Entertaining Comme le Français
I have my friends and family fooled. They think that all my parties and dinners are done effortlessly. The truth is, I’m a neurotic over-planner.
Everything is planned days or weeks in advance – the menu and the to-do list worked down to an hour-by-hour strategy. I am Miss Mise en Place. Anything that can be chopped, blanched, measured, sauced or tablescaped in advance is done, and I can enjoy the party.
In the spirit of creating a French ambience, the evening is allowed to sort of organically evolve on its own – nothing is rushed or forced.
A good party, whether a small gathering of half a dozen friends or a big birthday bash for 100 or more, consists of 3 basic things – people, music, food. Of these, the most important is people.
La Liste des Invités
Invite the right mix of people and they will make their own party regardless of whether you’ve done everything right. Invite the wrong mix of people and you get … (sound of crickets).
I put a lot of thought into the guest list. I like creating a diverse mix of people with more to talk about than what they do for a living. If you are inviting a bunch of friends who all know each other – no sweat. If you start inviting people outside your own circle, you need to invite enough “outsiders” that they at least have that in common. Not gonna lie, I literally have snuck out the back door at a couple of parties where I was the only guest that wasn’t part of the “gang”. If you do invite just a few outside your immediate circle, think about who on your guest list they might enjoy and make sure to hook them up so that none of your guests feel like outsiders (and start looking around for the back door).
If you’re planning a seated dinner party you need to have seats, so think about the number you’re inviting and where you will put them. My dining table will comfortably seat 8 and uncomfortably seat 10, after that it becomes more casual with people seated in various living room chairs with plates on their laps. Nothing wrong with that – but you don’t want 2 or 3 people exiled to the living room while everyone else cozies around the dining table. So if I’m inviting more than 10 I will bump it up to at least 16-18 and let them land where they please.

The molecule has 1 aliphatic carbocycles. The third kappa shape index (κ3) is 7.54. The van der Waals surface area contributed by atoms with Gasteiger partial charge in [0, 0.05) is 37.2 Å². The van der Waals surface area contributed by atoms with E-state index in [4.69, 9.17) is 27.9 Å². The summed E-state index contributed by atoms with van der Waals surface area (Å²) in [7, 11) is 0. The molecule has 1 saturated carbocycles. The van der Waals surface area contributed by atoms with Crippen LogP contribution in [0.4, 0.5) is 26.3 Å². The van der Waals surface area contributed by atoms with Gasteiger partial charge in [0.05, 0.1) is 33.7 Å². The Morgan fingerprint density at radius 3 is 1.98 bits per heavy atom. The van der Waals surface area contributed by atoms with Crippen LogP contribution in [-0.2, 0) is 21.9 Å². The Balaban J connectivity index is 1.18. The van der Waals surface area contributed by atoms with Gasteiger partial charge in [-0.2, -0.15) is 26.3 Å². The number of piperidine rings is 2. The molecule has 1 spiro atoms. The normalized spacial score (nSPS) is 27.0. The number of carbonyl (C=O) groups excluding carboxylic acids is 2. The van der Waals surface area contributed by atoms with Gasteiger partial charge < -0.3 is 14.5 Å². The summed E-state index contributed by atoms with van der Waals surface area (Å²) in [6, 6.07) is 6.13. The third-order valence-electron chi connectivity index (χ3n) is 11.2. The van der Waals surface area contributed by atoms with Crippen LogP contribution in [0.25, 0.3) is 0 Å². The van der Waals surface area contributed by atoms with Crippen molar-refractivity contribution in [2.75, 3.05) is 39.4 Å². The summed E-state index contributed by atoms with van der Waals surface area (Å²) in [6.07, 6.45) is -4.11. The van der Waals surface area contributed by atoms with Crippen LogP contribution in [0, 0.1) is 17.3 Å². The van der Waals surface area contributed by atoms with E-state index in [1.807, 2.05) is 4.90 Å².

I can’t imagine entertaining without music. It sets the mood, breaks the ice, and fills the sometimes awkwardness of people warming up to get their party on.
Our almost 100-year-old French-Norman style cottage came equipped with an indoor-outdoor sound system – something I may not have thought to install but we enjoy almost daily. We’ve installed Sonos which is amazing. Most often I entertain to the Pandora Edit Piaf station, of course.
This is the really fun part. Planning the food is almost as much fun as the party.
Small dinner parties are my favorite, usually done full-on French with my guests waiting for the next course like lovely little hungry birds. Here’s how the typical French meal rolls out, along with some suggestions. Honestly the fancy suggestions are about as easy as the easy ones, so be bold!
A little something to get the appetite started – usually a light cocktail or glass of champagne with a splash of Crème de Cassis or St. Germain and maybe a few nibbles such as olives or nuts.
Do not confuse this with an American entrée or your meal will be tres petit.
Fancy schmancy – I enjoy serving escargot as an appetizer. It’s very simple to prepare, tastes delicious and looks incredibly impressive – along with fresh baguette and a glass of champagne.
Easy peasy – Escargot are actually pretty darn easy. Just smash up some room temperature butter with a little dry white wine, salt and pepper, a pinch of nutmeg and some finely minced garlic, shallots and parsley. Put about a teaspoon of the butter schmutz in a snail shell (a zip-lock bag with a corner cut off works great for piping it in), tuck in a snail (which you can buy canned from the gourmet market) and pipe a little more butter on top. Assemble on escargot plates or a baking dish with a layer of salt (to keep the shells from tipping over). All this can be done as much as a day in advance (if you do it in advance, let them come up to room temp before baking). When it’s time to serve dinner just pop the little buggers in a 450 degree oven for about 12-15 minutes.